When the winter and summer rains are done, the Sonoran Desert comes alive with bright and vibrant wildflowers. To achieve this natural looking landscape you will need to know when and how to plant your wildflower seeds.
Before planting, it is best to loosen the soil in the area you want your wildflowers to bloom. This enhances soil aeration and increases water permeability.
Time To Plant
The optimum soil temperatures needed for seed germination vary depending on species. Spring-blooming annuals such as poppies, lupines and bluebells should be planted October through December. Summer-blooming annuals such as Arizona poppy and devil’s claw can be planted in late spring or early summer. Seed planting also varies for perennials. Penstemons, evening primroses and blackfoot daisy germinate more readily in the fall. Summer growers such as datura, desert senna and desert plumbago germinate in late spring to early summer.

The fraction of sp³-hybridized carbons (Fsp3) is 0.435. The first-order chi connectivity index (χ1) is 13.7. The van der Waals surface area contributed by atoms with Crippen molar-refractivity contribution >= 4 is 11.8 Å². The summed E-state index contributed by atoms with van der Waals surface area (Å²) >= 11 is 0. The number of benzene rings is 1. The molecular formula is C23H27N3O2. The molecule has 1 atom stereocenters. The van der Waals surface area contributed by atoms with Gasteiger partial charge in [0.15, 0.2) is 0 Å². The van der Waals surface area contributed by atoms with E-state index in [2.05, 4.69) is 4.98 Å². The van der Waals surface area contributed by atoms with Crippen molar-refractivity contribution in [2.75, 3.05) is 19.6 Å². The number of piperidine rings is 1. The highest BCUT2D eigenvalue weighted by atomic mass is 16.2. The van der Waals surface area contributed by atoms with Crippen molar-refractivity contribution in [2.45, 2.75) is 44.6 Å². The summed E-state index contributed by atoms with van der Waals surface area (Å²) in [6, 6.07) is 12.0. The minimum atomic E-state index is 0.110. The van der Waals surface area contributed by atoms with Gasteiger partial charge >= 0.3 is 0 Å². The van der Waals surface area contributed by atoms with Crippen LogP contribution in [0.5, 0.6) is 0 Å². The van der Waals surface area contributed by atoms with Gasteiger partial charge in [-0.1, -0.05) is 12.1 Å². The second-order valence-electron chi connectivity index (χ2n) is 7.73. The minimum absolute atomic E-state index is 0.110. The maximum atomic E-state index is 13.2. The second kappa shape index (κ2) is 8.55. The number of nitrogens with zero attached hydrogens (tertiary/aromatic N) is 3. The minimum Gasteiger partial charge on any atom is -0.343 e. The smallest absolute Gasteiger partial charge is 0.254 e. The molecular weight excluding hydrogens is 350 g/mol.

After you have prepared your soil, level the bed with a rake to create an even surface on which to sow your seeds. Your flowers will look more natural if the seed is broadcast randomly and evenly over the prepared beds rather than planted in rows. It also helps if you mix your seeds with sand or fine dirt for ease in broadcasting them more evenly. Read package instructions as some seeds may need treatment prior to sowing.
Water the seeds daily with a fine mist sprayer, keeping the soil evenly moist until they emerge from the ground. Once the seedlings emerge, water every other day, keeping a careful watch on the small plants and not allowing them to dry out. Once the plants are showing four to five leaves and are well established, a deep soaking once a week or less often will suffice.
For more information on wildflowers, please go to: http://www.dbg.org/gardening-horticulture/gardening-resources